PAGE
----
Although you will not be able to eliminate all the stress from a divorce, settling out of court can allow you to save time and money. Decisions on asset division, child maintenance and living arrangements can be agreed upon until a final hearing where a court will accept a reasonable settlement proposition. In this article, we provide tips on how you can settle your divorce without going to court.
- Gain knowledge about the law
Some people can be surprised about where the law sits on matters involving the division of financial assets. For instance, the law typically starts negotiations from a 50/50 split standpoint, aiming for equality, however, judges do have the power of discretion and can use the specific facts of a case to make their final decision. An example of this is the ND V LD case where a couples’ debts were greater than their savings. If you think your spouse may have debts, or there are limited financial assets in your divorce this case is helpful in learning what a judge’s ruling could be if you make a proposal to settle out of court. Gaining knowledge like this is arguably more useful than referring to what happened in a friend’s case or making presumptions about what you perceive as fair.
- Keep calm
Easier said than done during a divorce but if you take some time to stay focussed and learn what matters could potentially upset you in your divorce, you will be better equipped to deal with a settlement out of court. Look at the facts of your case and understand what could set off an emotional reaction in you. Practise talking about the issue with a friend, exploring the reactions you may receive from your spouse while learning to stay calm at the same time. This can be beneficial for when you are in the process of negotiating with your soon to be ex, as you have already gone through your initial reactions.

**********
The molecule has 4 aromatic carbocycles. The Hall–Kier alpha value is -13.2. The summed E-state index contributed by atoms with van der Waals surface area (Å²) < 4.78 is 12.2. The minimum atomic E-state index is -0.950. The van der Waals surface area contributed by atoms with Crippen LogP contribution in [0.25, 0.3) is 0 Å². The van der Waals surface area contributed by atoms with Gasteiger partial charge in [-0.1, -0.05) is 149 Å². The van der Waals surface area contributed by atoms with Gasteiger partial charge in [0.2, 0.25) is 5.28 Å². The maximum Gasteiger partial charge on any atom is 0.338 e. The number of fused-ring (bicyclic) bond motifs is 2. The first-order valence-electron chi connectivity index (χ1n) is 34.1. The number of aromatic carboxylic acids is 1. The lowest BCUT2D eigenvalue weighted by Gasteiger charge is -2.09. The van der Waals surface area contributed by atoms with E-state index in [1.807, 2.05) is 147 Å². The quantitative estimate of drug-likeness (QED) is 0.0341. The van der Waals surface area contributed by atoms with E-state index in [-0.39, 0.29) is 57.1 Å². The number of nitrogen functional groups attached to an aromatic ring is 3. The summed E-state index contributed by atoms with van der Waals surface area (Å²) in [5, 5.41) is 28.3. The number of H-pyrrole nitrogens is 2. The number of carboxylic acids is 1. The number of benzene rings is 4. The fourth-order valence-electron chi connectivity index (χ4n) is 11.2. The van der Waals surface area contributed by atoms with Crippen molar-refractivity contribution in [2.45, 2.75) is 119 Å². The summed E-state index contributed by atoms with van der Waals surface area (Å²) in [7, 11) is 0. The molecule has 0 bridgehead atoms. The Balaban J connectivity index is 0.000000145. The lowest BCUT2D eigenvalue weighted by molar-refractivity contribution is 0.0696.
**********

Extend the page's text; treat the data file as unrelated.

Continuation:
- Identify the outcome you want
In the middle of an emotional discussion with your ex it can be easy to go off track and become angry or upset, detracting both parties from settling the issues in question. Again, sit down with a friend, colleague or family member and write down the reasonable outcomes you want from the divorce. This will help you stay focussed on the endgame and learn how to ignore negative feelings in the height of negotiations.
- Learn the art of communication
Although all of us communicate daily, learning how to speak, listen and understand is a real art form that can be learned. Appreciate how tone of voice, insinuation and sarcasm can negatively contribute to poor communication and ultimately a breakdown in discussions. Using straightforward language and avoiding saying what you refuse to do will not work when you are trying to reach a settlement with your spouse. Try not to criticise or speak in a condescending manner. Most former spouses know what could trigger the other so make a conscious effort to steer away from each other’s vulnerabilities. Remember that good communication relies on both parties, if you are at the stage where your discussions are no longer fruitful, then consider getting negotiation support.
- Consider mediation
A form of dispute resolution, mediation is a popular way of reaching a divorce settlement out of court. In mediation a third party supports couples in resolving disagreements out of court. They do not take sides or provide a final decision but although the settlement may not be legally binding, it provides a contract that is enforceable. Overall, mediation offers couples more control over the outcome, a reduction in costs, and confidentiality.